Bunions: When Should I Seek Treatment?
Many people are familiar with the term ‘bunion’ and know that it occurs on the foot, but in many cases they don’t know what defines a bunion. It is commonly described as a bony growth on the outside of the big toe, but this is incorrect.
A bunion is a structural deformity. The big toe joint becomes subluxed and shifts towards the other toes. As a result, the metatarsal of the big toe looks like a prominent bony protrusion.
At first, a bunion may seem like nothing more than an inconvenience that makes shopping for shoes tricky, or there may be mild discomfort when walking or standing. Over time, however, bunions can progress and eventually become a severe foot deformity that is both unsightly and very painful.
Treatment is a critical part of managing bunion progression, but when thinking about treatment options for your bunions, consider the following:
- While there is no specific point when patients should seek treatment, the first and most important consideration is the presence of pain. Pain located directly on the bunion is a sign that there is increasing pressure on the joint, which can quickly lead to arthritic degeneration. It also creates altered foot biomechanics – in other words, a change in your gait, which can affect many other areas of the body, such as the ankles, knees, hips and back.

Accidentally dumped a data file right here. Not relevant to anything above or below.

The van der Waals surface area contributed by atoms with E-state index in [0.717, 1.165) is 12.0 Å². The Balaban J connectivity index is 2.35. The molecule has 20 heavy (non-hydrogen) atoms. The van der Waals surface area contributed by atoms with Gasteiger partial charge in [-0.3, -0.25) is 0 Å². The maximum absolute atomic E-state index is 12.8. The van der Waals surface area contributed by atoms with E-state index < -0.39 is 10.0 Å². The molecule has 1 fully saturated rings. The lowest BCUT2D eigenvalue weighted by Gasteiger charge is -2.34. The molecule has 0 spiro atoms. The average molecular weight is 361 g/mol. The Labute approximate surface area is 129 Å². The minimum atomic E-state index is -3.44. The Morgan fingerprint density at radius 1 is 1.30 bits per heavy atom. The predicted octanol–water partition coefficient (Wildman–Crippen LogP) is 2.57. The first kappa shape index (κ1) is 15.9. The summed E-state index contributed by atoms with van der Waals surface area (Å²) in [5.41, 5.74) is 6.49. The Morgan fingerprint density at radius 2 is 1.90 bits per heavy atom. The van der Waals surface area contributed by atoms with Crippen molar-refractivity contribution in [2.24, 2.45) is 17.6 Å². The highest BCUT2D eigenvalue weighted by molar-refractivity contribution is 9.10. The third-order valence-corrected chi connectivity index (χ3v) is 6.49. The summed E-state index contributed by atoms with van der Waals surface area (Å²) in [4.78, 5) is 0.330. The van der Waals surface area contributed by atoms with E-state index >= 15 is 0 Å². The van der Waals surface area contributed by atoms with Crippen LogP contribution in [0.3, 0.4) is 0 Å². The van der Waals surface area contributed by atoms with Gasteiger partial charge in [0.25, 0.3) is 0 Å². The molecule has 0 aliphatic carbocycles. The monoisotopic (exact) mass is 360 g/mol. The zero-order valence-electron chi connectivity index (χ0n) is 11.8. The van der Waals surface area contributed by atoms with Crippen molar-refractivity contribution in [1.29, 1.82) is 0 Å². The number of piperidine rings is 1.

- Similarly, if bunions are starting to interfere with activities of daily living, it’s time to seek treatment. Impact activities, such as running or other sports, may become more challenging to perform as well.
- An indicator that your bunion is worsening is if the second toe starts to overlap or underlap the big toe. When the second toe begins to overlap the big toe, it’s not necessarily as painful as it might sound. But an increased risk of secondary problems, such as metatarsal stress fractures, also rise.
It’s important to know that not all bunions progress or worsen over time. Some never change in size, while some can progress into major foot deformities. Genetics play a big role in how a bunion develops.
If you are unsure whether your bunion may need treatment, it’s always best to err on the side of caution and have it examined by a podiatrist. There might be simple treatment options that go a long way in reducing pain, such as better shoe selection tips; soaks and oral medication that counteract muscle spasms associated with muscular imbalance; foot strengthening exercises; arch supports to help with proper foot alignment; bunion padding; or toe spacers or splints.
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